Just over 20% of Yukon's health facilities at risk to future flooding, report warns

The number of Yukon health facilities in flood risk zones is the highest proportion of anywhere in Canada. In past floods in other countries, says the report, disruptions have created a "deadly cascade."

A report out last month suggests the territory needs to start looking decades ahead when it comes to flooding

Sandbags are now a familiar sight in Yukon's Southern Lakes area, which have experienced high water levels and an evacuation alert this summer. A new report suggests that the worst impacts of flooding in Yukon may still be decades in the future. (Vincent Bonnay/Radio-Canada)

Flooding has been an immediate and pressing concern for Yukoners so far this summer, with some people now finding themselves under an evacuation alert as water levels near their homes creep up. 

But a report out last month from Canadian Institute for Climate Choices (CICC) suggests that when it comes to floods, the territory needs to start looking decades into the future as well. 

Researchers at the institute looked at how many health centres in Canada are built in areas that put them under threat of being affected by floods occurring 20, 50 and 100 years from now. 

"We found that the Yukon has the highest percentage of healthcare facilities at risk out of any province or territory in Canada," said Dena Coffman, a research assistant who worked on the report. 

Coffman explained that health facilities can mean hospitals, along with clinics and long-term care homes. 

The difference between Yukon and other provinces and territories is substantial, with 21 per cent of facilities in the territory at risk of being affected by rising water in 20 years. 

The next most at-risk is Manitoba, where eight per cent of facilities are at risk in the next two decades, rising to 18 per cent in 100 years.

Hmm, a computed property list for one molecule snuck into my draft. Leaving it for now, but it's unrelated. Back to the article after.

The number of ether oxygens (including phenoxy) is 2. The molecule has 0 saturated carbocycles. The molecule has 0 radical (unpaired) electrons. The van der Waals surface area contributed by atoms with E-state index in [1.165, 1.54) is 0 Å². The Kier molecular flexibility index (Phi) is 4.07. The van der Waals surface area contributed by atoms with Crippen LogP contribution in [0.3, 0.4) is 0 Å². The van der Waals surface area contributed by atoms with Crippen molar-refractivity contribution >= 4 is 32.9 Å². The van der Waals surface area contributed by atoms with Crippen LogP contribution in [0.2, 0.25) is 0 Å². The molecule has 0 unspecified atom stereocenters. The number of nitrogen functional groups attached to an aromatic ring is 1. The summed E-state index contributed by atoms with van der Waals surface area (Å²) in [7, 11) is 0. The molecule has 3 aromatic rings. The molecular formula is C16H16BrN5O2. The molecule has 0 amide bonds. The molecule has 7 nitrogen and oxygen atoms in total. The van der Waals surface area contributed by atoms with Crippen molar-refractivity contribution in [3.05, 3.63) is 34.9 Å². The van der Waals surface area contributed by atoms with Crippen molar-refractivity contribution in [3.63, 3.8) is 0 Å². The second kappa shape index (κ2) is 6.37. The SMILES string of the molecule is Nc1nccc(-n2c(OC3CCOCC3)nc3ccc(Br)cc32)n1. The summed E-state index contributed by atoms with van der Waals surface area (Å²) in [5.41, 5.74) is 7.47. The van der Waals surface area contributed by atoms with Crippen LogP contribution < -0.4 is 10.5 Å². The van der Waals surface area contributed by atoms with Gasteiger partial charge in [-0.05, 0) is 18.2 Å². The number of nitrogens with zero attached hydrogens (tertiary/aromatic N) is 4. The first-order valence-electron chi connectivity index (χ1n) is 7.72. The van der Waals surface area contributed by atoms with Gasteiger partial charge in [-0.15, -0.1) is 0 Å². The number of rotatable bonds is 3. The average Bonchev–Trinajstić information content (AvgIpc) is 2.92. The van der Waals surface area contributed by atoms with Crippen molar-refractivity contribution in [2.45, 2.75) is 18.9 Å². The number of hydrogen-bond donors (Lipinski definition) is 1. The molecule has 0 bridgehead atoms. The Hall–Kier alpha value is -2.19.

"Yukon's high percentage of facilities in the floodplain and small total number of facilities illustrate how weather-related disasters driven by climate change could disrupt and damage important health infrastructure when it is most needed," says the report. 

The two other territories also have a small number of health facilities overall, but have a lower risk of flood damage: in 100 years, four per cent health facilities will be at risk in Nunavut, and 10 per cent will be at risk in the Northwest Territories. 

A 'deadly cascade' 

The Canadian Institute for Climate Choices is a federally-funded institute that has independent control over its research and reporting on climate policy. 

Its new report, called "The Health Costs of Climate Change," attempts to spell out how hotter, wetter and wilder weather will impact the health of Canadians, from deteriorating mental health to population displacement. 

Dena Coffman worked with the Canadian Institute for Climate Choices on its latest report. (Submitted by Dena Coffman)

"We are trying to anticipate what the impacts of climate change could be," said Coffman. 

She described the delicate web of supply chains and road access that link health facilities to patients and materials — and the potential for problems if any part of that web is disrupted. 

"If a flood occurs … and affects the supply chain, a hospital in a different community could still feel that effect," she said. 

The report itself puts it more bluntly. 

"During past floods in other countries, disruptions have created a deadly cascade, with health facilities facing both diminished capacity and increased demand," it says. 

Plans to improve flood mapping, building code

The CICC report ends with wide-ranging recommendations for government to begin preparing for the worst health impacts of climate change, including updating building codes to improve resilience to flooding and extreme heat. 

"We're not laying out recommendations for what places should do tomorrow," said Coffman. 

"From what we found, we need to rethink both the where and the how of where we are building our homes and our hospitals and our schools." 

She finds reason for hope in Yukon's climate strategy, the draft of which was first unveiled in 2019. It includes a number of flood-specific pledges. 

Yukon Premier Sandy Silver speaks at a news conference to present the 'Our Clean Future' strategy in September 2020. (Laura Howells/CBC)

That includes a number of short-term plans, a government spokesperson told CBC, like developing flood probability maps for all Yukon communities by 2023, and adopting new building standards by 2030. 

"Flood planning across Yukon is a Yukon government priority," the spokesperson wrote in a statement.

"We know that climate change is behind an increasing amount of extreme weather events, such as flooding, that will affect communities, people and buildings." 


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